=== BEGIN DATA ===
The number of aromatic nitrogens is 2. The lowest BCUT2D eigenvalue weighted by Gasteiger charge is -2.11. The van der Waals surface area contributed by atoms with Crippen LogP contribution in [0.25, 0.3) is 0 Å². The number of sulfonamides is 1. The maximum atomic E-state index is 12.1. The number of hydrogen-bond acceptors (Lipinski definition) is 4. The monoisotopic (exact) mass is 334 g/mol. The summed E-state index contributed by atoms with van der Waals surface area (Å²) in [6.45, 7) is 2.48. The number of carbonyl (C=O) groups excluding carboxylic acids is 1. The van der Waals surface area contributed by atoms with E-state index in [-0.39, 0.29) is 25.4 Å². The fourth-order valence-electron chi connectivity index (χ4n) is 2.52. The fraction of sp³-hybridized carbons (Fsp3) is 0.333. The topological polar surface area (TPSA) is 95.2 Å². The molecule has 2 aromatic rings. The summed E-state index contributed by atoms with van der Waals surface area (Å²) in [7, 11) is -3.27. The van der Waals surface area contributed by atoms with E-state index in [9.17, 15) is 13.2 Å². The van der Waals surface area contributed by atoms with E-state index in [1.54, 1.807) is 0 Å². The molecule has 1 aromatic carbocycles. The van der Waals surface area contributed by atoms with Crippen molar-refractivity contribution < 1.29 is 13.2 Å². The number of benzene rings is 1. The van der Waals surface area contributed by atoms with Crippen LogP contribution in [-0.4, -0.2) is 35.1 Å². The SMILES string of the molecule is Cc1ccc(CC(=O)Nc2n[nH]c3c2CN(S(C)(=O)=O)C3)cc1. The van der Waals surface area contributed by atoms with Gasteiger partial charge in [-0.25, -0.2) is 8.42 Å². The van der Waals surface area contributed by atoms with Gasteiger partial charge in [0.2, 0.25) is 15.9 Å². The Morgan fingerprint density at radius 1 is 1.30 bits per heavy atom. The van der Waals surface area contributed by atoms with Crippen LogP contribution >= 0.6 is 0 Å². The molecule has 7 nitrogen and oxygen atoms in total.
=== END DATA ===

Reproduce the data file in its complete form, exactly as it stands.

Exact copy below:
The number of aromatic nitrogens is 2. The lowest BCUT2D eigenvalue weighted by Gasteiger charge is -2.11. The van der Waals surface area contributed by atoms with Crippen LogP contribution in [0.25, 0.3) is 0 Å². The number of sulfonamides is 1. The maximum atomic E-state index is 12.1. The number of hydrogen-bond acceptors (Lipinski definition) is 4. The monoisotopic (exact) mass is 334 g/mol. The summed E-state index contributed by atoms with van der Waals surface area (Å²) in [6.45, 7) is 2.48. The number of carbonyl (C=O) groups excluding carboxylic acids is 1. The van der Waals surface area contributed by atoms with E-state index in [-0.39, 0.29) is 25.4 Å². The fourth-order valence-electron chi connectivity index (χ4n) is 2.52. The fraction of sp³-hybridized carbons (Fsp3) is 0.333. The topological polar surface area (TPSA) is 95.2 Å². The molecule has 2 aromatic rings. The summed E-state index contributed by atoms with van der Waals surface area (Å²) in [7, 11) is -3.27. The van der Waals surface area contributed by atoms with E-state index in [9.17, 15) is 13.2 Å². The van der Waals surface area contributed by atoms with E-state index in [1.54, 1.807) is 0 Å². The molecule has 1 aromatic carbocycles. The van der Waals surface area contributed by atoms with Crippen molar-refractivity contribution < 1.29 is 13.2 Å². The number of benzene rings is 1. The van der Waals surface area contributed by atoms with Crippen LogP contribution in [-0.4, -0.2) is 35.1 Å². The SMILES string of the molecule is Cc1ccc(CC(=O)Nc2n[nH]c3c2CN(S(C)(=O)=O)C3)cc1. The van der Waals surface area contributed by atoms with Gasteiger partial charge in [-0.25, -0.2) is 8.42 Å². The van der Waals surface area contributed by atoms with Gasteiger partial charge in [0.2, 0.25) is 15.9 Å². The Morgan fingerprint density at radius 1 is 1.30 bits per heavy atom. The van der Waals surface area contributed by atoms with Crippen LogP contribution >= 0.6 is 0 Å². The molecule has 7 nitrogen and oxygen atoms in total.